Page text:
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The piece was hand crocheted by Tina Fox from almost 800 donated and scavenged grey plastic bags that were still being used at Woolworths supermarkets at the time.


The site specific outdoor artwork utilized traditional craft techniques in a modern way reflecting on the modern dependancy on fossil fuels and the coal history of the Waverton Coal Loader site.


Plastics are an important byproduct of the coal and energy process. Our love-hate relationship with plastics surfaces has a loud and politically correct distaste with an unspoken and insatiable material desire. The dichotomy of the man-made often goes hand in hand with our issues around the mass produced. Repetition, bulk and factory production are often cited as negative yet our demands for cheap, fast and plentiful are not subsiding.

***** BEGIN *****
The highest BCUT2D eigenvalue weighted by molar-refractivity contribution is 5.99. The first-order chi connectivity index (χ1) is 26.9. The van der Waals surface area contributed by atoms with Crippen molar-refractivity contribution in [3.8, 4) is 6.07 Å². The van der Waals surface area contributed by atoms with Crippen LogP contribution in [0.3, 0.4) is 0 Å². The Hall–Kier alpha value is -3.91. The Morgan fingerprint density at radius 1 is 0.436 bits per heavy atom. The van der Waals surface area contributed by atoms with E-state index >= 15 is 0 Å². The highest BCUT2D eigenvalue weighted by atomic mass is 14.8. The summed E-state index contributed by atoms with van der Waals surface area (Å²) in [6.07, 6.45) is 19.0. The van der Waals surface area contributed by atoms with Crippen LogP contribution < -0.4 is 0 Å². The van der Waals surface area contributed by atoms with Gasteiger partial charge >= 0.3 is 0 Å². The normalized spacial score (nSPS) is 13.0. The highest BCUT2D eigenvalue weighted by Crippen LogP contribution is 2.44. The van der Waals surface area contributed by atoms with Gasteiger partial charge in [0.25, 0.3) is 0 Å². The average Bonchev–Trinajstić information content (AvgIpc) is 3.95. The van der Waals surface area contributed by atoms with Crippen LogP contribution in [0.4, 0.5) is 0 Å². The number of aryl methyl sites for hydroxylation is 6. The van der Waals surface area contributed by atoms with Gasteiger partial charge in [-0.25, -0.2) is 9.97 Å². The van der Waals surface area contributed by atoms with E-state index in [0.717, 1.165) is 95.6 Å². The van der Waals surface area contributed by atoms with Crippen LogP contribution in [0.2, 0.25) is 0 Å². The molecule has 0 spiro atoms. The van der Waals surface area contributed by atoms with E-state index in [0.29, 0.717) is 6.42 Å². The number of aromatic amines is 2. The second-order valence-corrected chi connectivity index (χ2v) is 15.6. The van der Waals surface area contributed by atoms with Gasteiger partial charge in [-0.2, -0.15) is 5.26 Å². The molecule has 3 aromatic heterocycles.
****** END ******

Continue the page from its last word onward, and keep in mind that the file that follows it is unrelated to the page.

Our current reliance on plastics is obvious but the nature and cost of plastics production will change over time as oil and coal resources dwindle. How will this affect our relationship with plastic? 


HOME SWEET PLASTIC’  takes the ‘throw away’, grey, thin and unspectacular supermarket plastic bag and turns it into a work of  beauty and reflection of crochet art. As society scoffs at plastics and mass production, in a contradictory stance, it underrates DIY and craft. Why ‘Make Do and Mend’ when ‘You can have it all’? My work uses traditional crochet and cross stitch techniques to breath new life into the disposable. Romantic notions of home and craft are merged with the disposable and utilitarian.

In an unexpected twist on traditional techniques the plastic bag cross stitch sampler is ‘super-sized’ and placed outdoors. Modern craft is a force to be reckoned with.


Hand made crochet, nylon thread, nylon tape, salvaged plastic shopping bags.


Finalist in North Sydney Art Prize 2013

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